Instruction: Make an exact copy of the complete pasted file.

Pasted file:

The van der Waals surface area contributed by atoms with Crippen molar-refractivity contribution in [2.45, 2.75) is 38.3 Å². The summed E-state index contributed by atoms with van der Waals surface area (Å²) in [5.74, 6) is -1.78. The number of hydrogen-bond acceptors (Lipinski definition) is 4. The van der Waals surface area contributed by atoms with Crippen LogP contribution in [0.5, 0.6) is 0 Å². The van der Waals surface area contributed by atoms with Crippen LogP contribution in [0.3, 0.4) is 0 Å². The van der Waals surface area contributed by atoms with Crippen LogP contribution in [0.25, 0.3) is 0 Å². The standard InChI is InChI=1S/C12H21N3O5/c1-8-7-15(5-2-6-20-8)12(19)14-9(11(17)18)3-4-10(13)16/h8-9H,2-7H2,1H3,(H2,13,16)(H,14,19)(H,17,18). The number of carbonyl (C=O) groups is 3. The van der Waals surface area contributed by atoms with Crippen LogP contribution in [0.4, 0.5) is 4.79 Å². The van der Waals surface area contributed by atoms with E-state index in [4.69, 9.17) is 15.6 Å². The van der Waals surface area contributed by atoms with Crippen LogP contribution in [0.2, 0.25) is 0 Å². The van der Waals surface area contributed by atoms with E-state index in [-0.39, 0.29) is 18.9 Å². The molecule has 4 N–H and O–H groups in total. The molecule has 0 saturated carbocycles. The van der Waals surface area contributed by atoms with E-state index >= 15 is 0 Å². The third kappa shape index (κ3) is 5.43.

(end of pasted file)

The van der Waals surface area contributed by atoms with Crippen molar-refractivity contribution in [2.45, 2.75) is 38.3 Å². The summed E-state index contributed by atoms with van der Waals surface area (Å²) in [5.74, 6) is -1.78. The number of hydrogen-bond acceptors (Lipinski definition) is 4. The van der Waals surface area contributed by atoms with Crippen LogP contribution in [0.5, 0.6) is 0 Å². The van der Waals surface area contributed by atoms with Crippen LogP contribution in [0.3, 0.4) is 0 Å². The van der Waals surface area contributed by atoms with Crippen LogP contribution in [0.25, 0.3) is 0 Å². The standard InChI is InChI=1S/C12H21N3O5/c1-8-7-15(5-2-6-20-8)12(19)14-9(11(17)18)3-4-10(13)16/h8-9H,2-7H2,1H3,(H2,13,16)(H,14,19)(H,17,18). The number of carbonyl (C=O) groups is 3. The van der Waals surface area contributed by atoms with Crippen LogP contribution in [0.4, 0.5) is 4.79 Å². The van der Waals surface area contributed by atoms with E-state index in [4.69, 9.17) is 15.6 Å². The van der Waals surface area contributed by atoms with Crippen LogP contribution in [0.2, 0.25) is 0 Å². The van der Waals surface area contributed by atoms with E-state index in [-0.39, 0.29) is 18.9 Å². The molecule has 4 N–H and O–H groups in total. The molecule has 0 saturated carbocycles. The van der Waals surface area contributed by atoms with E-state index >= 15 is 0 Å². The third kappa shape index (κ3) is 5.43.